It should be noted that "Stan" is a slightly dated pun on Afghanistan, Pakistan, etc. The implication is that the "territory" being denoted is a primitive, backward place. Back in the 60s-70s it was common to use the -stan terminal (something like "Bullwinkle-stan") to identify (especially in cartoons) a fictitious country ...
The first blog post, introducing the tool, describes it as a "static analysis tool." I must assume that "STAN" is a portmanteau of "static" and "analysis." A little searching shows it used in other contexts that concern "structure analysis" as well.
The commenters have been kind to point out that the term 'ad hominem' is not incorrect in this context. But there are subtypes of ad hominem with their own names that avoid the association with 'man.' The examples in the question seem to me like cases of poisoning the well.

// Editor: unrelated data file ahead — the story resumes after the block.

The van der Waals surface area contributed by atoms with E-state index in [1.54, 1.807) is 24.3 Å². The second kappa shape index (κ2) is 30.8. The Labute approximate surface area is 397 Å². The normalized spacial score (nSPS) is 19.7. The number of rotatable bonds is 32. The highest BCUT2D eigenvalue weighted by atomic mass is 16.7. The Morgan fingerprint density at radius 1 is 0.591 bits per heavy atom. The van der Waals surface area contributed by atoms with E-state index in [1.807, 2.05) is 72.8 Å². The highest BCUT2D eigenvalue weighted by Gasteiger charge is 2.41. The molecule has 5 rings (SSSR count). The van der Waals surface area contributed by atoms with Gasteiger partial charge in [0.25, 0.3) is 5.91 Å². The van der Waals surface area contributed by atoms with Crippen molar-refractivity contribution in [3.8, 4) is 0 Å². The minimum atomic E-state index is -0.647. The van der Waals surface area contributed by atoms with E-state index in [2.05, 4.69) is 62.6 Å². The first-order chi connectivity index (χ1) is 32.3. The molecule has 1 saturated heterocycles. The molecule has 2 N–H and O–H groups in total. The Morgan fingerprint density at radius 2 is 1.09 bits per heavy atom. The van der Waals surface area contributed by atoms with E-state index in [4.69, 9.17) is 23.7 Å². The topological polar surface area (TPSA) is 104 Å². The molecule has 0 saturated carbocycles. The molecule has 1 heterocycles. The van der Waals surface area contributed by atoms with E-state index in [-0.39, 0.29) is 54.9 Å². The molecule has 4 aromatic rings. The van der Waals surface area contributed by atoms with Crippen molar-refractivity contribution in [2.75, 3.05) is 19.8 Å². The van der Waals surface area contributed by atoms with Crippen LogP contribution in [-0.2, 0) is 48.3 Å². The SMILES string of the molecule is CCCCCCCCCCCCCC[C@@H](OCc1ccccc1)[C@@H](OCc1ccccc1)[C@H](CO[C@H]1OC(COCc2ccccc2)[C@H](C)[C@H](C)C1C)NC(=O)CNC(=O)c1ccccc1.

And if you happen to be American corporations are people in your country /shrug
If I'm getting this straight, are you looking for a name to call 2nd & 3rd place finishers? I played sports in the US from 2nd grade through my senior year of High School and we never got a trophy 🏆 for 2nd or 3rd place, honestly, I or any of my team wanted one neither, if you didn't get first place well you didn't work hard enough for it, was how I was ...
The dog ate my homework is probably the idiomatic expression more commonly associated with an excuse for not doing your homework:
“The dog ate my homework” is used as a stock example of the kind of silly excuses schoolchildren give for why their work isn’t finished.
According to the Oxford English Dictionary, the first example of the dog ate my homework ...
"Place getter" means achieving first, second or third place, though that is a relatively informal term. Depending on the context, it might be better to use the verb "placed"; something like: